The pulley that goes near the strut requires a bracket that is fabricated out of .100 thick, 4130 steel plate.
Like on the other pulley, a cable retainer was fabricated and installed for this pulley. Since the cable only takes a 30 degree turn here, only one leg is required on the retainer. To keep the retainer from turning, I made one leg a little longer and bent it to meet the steel pulley bracket arm. The arm was drilled and tapped to accept a 10-32 screw and the cable retainer clip was attached with a stainless steel screw:
The final bit of aileron control cable business is to install a fairlead near the flap drive support frame. If the aileron cable is installed to run directly from the bellcrank to the wing root, the cable will rub on the flap drive arm at a certain point. To prevent this, the cable must be slightly moved over near the flap drive arm.
This idea is not an original. It came from Russ Erb's CD (make sure you get a copy). To redirect the cable slightly, a fairlead is attached to a rib with an Adel clamp and a piece of aluminum angle attached to the rib:
For more details on this, and why its needed get the CD. Russ does a great job of explaining this and showing before and after pictures.
The final thing that I will install before skinning the wings is some conduit to run wiring and the pitot tubing for the airspeed indicator. To be absolutely as light as possible, its best to not have any wiring at all. However, I may want to fly at night some day (or . . dare I say it? Sell the airplane some day), so I want some nav/strobe lights out at the wingtips.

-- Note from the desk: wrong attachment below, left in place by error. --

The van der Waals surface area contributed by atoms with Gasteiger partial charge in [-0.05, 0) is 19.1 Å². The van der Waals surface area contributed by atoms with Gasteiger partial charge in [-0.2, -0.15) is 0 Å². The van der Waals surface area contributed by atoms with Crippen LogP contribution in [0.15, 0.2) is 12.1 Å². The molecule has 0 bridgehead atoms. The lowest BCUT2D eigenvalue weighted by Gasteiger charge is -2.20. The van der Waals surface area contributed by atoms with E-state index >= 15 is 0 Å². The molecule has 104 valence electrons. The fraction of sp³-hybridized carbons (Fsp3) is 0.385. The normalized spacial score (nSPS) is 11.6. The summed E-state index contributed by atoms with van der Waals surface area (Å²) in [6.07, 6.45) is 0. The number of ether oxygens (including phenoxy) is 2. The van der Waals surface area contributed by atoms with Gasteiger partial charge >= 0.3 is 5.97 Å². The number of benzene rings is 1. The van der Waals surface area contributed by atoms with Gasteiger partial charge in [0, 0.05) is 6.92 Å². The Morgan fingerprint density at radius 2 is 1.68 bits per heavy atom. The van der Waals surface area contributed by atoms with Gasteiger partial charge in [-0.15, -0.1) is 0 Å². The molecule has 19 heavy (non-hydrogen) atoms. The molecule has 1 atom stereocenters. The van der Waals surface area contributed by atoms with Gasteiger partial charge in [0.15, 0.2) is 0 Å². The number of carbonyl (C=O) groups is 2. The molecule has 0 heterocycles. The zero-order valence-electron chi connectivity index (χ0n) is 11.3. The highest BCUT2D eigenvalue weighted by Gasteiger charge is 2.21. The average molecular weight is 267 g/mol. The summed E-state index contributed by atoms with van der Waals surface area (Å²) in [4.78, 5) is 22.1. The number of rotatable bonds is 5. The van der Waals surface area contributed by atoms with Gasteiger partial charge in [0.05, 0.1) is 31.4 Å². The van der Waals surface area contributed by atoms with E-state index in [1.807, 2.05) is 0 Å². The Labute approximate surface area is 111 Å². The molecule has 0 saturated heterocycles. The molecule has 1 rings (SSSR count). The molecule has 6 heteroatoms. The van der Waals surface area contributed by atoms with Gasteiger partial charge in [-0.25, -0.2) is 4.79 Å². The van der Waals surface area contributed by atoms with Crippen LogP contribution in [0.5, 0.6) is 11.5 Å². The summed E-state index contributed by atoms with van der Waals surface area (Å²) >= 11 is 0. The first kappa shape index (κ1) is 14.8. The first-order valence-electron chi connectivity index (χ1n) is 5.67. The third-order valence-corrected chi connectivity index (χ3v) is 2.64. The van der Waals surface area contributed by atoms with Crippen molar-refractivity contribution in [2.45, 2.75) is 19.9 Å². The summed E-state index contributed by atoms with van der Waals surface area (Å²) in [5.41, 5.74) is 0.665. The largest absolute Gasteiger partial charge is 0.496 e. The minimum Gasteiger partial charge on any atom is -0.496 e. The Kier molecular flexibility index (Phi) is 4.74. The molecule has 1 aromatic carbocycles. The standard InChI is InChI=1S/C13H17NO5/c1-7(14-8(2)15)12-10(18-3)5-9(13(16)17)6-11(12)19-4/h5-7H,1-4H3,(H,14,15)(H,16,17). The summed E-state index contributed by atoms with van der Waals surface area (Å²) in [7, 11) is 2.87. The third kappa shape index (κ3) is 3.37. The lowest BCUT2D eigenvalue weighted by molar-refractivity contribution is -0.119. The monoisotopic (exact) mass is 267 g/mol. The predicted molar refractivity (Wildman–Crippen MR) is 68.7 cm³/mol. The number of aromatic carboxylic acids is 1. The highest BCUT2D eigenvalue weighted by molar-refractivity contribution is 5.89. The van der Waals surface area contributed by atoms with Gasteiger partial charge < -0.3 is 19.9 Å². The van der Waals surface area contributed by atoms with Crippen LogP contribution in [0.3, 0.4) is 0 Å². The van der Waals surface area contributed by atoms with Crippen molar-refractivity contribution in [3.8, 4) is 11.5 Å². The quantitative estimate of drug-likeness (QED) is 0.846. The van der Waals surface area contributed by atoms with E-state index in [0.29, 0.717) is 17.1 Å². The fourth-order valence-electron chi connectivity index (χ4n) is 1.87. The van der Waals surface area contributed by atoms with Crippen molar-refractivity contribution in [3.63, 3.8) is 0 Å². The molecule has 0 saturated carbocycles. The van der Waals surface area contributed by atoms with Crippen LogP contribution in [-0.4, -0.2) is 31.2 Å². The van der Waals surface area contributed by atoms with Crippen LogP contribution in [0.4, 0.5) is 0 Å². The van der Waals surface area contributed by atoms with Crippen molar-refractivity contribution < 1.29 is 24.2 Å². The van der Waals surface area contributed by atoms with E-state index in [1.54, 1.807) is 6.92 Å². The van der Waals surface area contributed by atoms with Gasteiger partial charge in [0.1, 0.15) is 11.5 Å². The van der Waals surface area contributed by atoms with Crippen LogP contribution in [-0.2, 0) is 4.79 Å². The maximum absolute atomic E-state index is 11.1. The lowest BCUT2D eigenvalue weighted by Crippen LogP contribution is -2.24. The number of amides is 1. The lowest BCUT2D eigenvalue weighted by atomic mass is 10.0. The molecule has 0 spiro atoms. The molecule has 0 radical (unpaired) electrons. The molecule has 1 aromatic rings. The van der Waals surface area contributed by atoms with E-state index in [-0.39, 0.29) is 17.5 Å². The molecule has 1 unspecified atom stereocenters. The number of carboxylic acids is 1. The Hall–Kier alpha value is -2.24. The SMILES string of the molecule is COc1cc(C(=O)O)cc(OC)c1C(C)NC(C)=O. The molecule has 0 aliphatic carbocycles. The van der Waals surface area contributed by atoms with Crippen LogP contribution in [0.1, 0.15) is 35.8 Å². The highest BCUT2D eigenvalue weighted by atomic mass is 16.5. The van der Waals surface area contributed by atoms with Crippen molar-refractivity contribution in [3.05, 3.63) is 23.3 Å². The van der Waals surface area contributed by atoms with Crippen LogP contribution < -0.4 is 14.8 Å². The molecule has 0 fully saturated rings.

The lightest way to accomplish this is to just run the wiring by itself through small holes in each rib with a snap in bushing or grommet in the holes to prevent chaffing. The only problem with that technique is the difficulty of ever adding anything at a later date (like a heated pitot, wing leveler device, or A.O.A. indicator, etc.) after the wing has been closed up. To give me maximum flexibility to add on later and yet keep it as light as possible, I am installing a 1/2" piece of thin walled conduit from the #2 rib nose rib, near the root end of the wing, to the #23 nose rib, near the wingtip.
You can see the white conduit running through the top hole of the nose ribs in the picture below:
I made sure that I can reach the nose skin rivets for bucking and found that by putting the conduit in the forward hole of the nose rib, near the center of the hole, I can still reach all of the rivets.
As outlined in the April 1996 Beartracks Newsletter, the false spar at the aft end of the fuel tank bay, must have some doublers and nut plates attached for the fuel tank straps to attach to. To see my method for installing nutplates click here. Also, don't forget to drill out the proper rivets at the main spar to accept the bolts and nuts for the tank straps before skinning the nose section closed.
That's it for the internal components before skinning. All parts were disassembled, deburred, prepped and primed, then riveted or installed as called for.
All of the above was then repeated for the other wing.
Now its time to start the skinning process.
Wing Skeleton Assembly
Completed: April 18, 2004
Total Time: 83.50 hours
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